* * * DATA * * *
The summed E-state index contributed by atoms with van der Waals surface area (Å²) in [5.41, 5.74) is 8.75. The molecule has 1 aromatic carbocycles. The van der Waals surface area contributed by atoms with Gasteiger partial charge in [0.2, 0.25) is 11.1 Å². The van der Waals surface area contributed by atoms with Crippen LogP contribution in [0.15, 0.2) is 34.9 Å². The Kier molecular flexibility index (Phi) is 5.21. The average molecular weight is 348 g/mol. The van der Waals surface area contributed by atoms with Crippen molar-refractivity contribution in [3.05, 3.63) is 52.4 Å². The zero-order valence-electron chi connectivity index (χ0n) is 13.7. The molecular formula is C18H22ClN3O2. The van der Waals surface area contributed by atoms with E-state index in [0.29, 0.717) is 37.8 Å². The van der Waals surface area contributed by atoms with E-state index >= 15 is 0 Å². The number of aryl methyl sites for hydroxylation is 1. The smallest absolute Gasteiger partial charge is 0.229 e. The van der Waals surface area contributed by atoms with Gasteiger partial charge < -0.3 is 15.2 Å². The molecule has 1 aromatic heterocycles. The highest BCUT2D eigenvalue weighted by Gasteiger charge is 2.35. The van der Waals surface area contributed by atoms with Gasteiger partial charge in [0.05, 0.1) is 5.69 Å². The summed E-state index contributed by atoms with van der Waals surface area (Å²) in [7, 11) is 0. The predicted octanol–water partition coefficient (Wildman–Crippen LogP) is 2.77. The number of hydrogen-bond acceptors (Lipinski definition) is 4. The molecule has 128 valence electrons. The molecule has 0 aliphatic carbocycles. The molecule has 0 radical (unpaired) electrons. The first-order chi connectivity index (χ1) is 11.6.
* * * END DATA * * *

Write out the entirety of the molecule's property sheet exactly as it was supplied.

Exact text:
The summed E-state index contributed by atoms with van der Waals surface area (Å²) in [5.41, 5.74) is 8.75. The molecule has 1 aromatic carbocycles. The van der Waals surface area contributed by atoms with Gasteiger partial charge in [0.2, 0.25) is 11.1 Å². The van der Waals surface area contributed by atoms with Crippen LogP contribution in [0.15, 0.2) is 34.9 Å². The Kier molecular flexibility index (Phi) is 5.21. The average molecular weight is 348 g/mol. The van der Waals surface area contributed by atoms with Crippen molar-refractivity contribution in [3.05, 3.63) is 52.4 Å². The zero-order valence-electron chi connectivity index (χ0n) is 13.7. The molecular formula is C18H22ClN3O2. The van der Waals surface area contributed by atoms with E-state index in [0.29, 0.717) is 37.8 Å². The van der Waals surface area contributed by atoms with E-state index >= 15 is 0 Å². The number of aryl methyl sites for hydroxylation is 1. The smallest absolute Gasteiger partial charge is 0.229 e. The van der Waals surface area contributed by atoms with Gasteiger partial charge < -0.3 is 15.2 Å². The molecule has 1 aromatic heterocycles. The highest BCUT2D eigenvalue weighted by Gasteiger charge is 2.35. The van der Waals surface area contributed by atoms with Gasteiger partial charge in [0.05, 0.1) is 5.69 Å². The summed E-state index contributed by atoms with van der Waals surface area (Å²) in [7, 11) is 0. The predicted octanol–water partition coefficient (Wildman–Crippen LogP) is 2.77. The number of hydrogen-bond acceptors (Lipinski definition) is 4. The molecule has 128 valence electrons. The molecule has 0 aliphatic carbocycles. The molecule has 0 radical (unpaired) electrons. The first-order chi connectivity index (χ1) is 11.6.